Wednesday, January 23, 2019

2018 in Wild Bird Rehabilitation

By Lauren Adams
Lead Wildlife Keeper

2018 was a big year at VINS for a lot of reasons.  Here in the Center for Wild Bird Rehabilitation, you may not have been able to tell from the outside, but we had a LOT going on inside our little building.  Around the middle of the summer, it felt pretty busy around here.  I decided to check our rehab admissions data from the prior year, just to see where we stood in comparison.  We were well ahead of 2017, so I checked our previous record-high year, 2016.  We were even ahead of that year, by a lot!  And we stayed that way ending the year with 652 total patients, over 100 birds more than the previous VINS record.

This could be attributed to a lot of different factors.  Certainly wild birds face many challenges in the wild that can affect their abilities to survive and increase their likelihood of becoming injured, found, and then brought into a rehab center.  Things such as habitat loss, climate change and environmental pollution can all impact a bird’s ability to successfully hunt, forage, nest, breed, migrate, or perform any of their natural behaviors.  VINS has also made a significant effort to spread the word about our Center for Wild Bird Rehabilitation in order to facilitate getting help to the wildlife in need around our region.

It is really difficult to say whether or not this increase is a singular spike, an anomaly year in the grand scheme, or whether it represents a trend.  For now, I’ve put together some statistics and information about our patients in 2018 so that you can have a sense of what the year looked like behind our doors.
Patients seen by CWBR 2000-2018

2018 rehab by the numbers
Total patients = 652
Total species = 88
Total releases = 263
Overall release rate = 40.2%
Overall survival rate = 44.8%
Release rate for birds that survive >24hrs = 68.8%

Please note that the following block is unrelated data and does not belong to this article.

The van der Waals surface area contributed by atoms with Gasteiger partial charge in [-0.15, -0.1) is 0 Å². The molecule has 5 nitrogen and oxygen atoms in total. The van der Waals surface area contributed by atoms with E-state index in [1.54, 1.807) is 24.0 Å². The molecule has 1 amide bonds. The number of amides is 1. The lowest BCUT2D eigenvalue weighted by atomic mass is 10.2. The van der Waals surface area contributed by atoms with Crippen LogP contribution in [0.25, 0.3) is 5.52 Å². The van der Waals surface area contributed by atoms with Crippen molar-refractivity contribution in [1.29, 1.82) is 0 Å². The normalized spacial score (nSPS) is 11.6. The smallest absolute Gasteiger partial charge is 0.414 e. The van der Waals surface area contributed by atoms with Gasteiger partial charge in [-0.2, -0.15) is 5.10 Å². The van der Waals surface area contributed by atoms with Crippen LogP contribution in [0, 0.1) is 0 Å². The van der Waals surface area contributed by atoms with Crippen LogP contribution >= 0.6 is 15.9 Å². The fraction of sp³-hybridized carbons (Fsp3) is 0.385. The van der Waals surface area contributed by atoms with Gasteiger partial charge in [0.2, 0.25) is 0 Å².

Raptors only
Total number of raptors in care = 120 (18.4% of total)
16 species (5 owls, 11 diurnal raptors)
39.2% of all raptors were released (adjusted for Transfers, Pending: survival rate = 43.3%)

What was the ultimate fate of birds in our care this year?
 
Where are all these birds coming from?
Rehab within the 1st 24 hours of care
For birds that survived past the first 24hrs, 68.8% were released
An unfortunate fact:  41.5% of birds do not make it past 24hrs
For all birds that were euthanized, 72% were euthanized in the first 24hrs
For all birds that died, 63% died in the first 24hrs




Top 10 species 2018

Top 10 species made up 48% of total intakes
1. American Robins (82) AMRO
2. Barred Owls (45) BDOW
3. Broad-winged Hawks (32) BWHA
4. Rock Doves (29) RODO
5. European Starlings (25) EUST
6. Mourning Doves (24) MODO
7. House Sparrows (22) HOSP
8. Cedar Waxwings (19) CEWA
9. Blue Jays (19) BLJA
10. American Crows (18) AMCR

Top 5 causes for admission 2018          
1.  Unknown Trauma (236...36%)
2.  Orphaned (77...12%)
3.  Vehicle strike (62...10%)
4.  Fell from nest (58...9%)
5.  Cat bite (55...8%)






Hopefully this gives you a glimpse into the world of wild bird rehab at VINS.  A huge, heartfelt thank you to all of our staff, volunteers, visitors, donors and friends for making 2018 so wonderful.  And of course, to all of the birds! Also, enjoy a sampling of the more adorable of our patients this year:
Barred Owl nestling re-united with its parents. 

Common Grackle nestlings eager to be fed. 

Broad-winged Hawk hatchling

Merlin nestling

Carolina Wren fledgling

Ruffed Grouse adult

Black-capped Chickadee fledgling

American Kestrel nestling

Cedar Waxwing fledgling


Ruby-throated Hummingbird fledgling







Wednesday, January 16, 2019

Year of the Bird – 7 Things to Be Thankful for About 2018

by Anna Morris

2018 marked the centennial of the Migratory Bird Treaty Act, the most powerful and important bird-protection law ever passed. In honor of this milestone, nature lovers around the world joined forces to celebrate 2018 as the “Year of the Bird.” Now that the year has come to a close, we at VINS would like to celebrate 2018 with a list of some good things that happened this year for the birds.

Bald Eagle, by Vermont Audubon
1) Here in Vermont, it was an excellent year for nesting Bald Eagles. Though the Bald Eagle is still listed on the state’s endangered species list, this year’s crop of young eagles may see the species down-listed or de-listed entirely.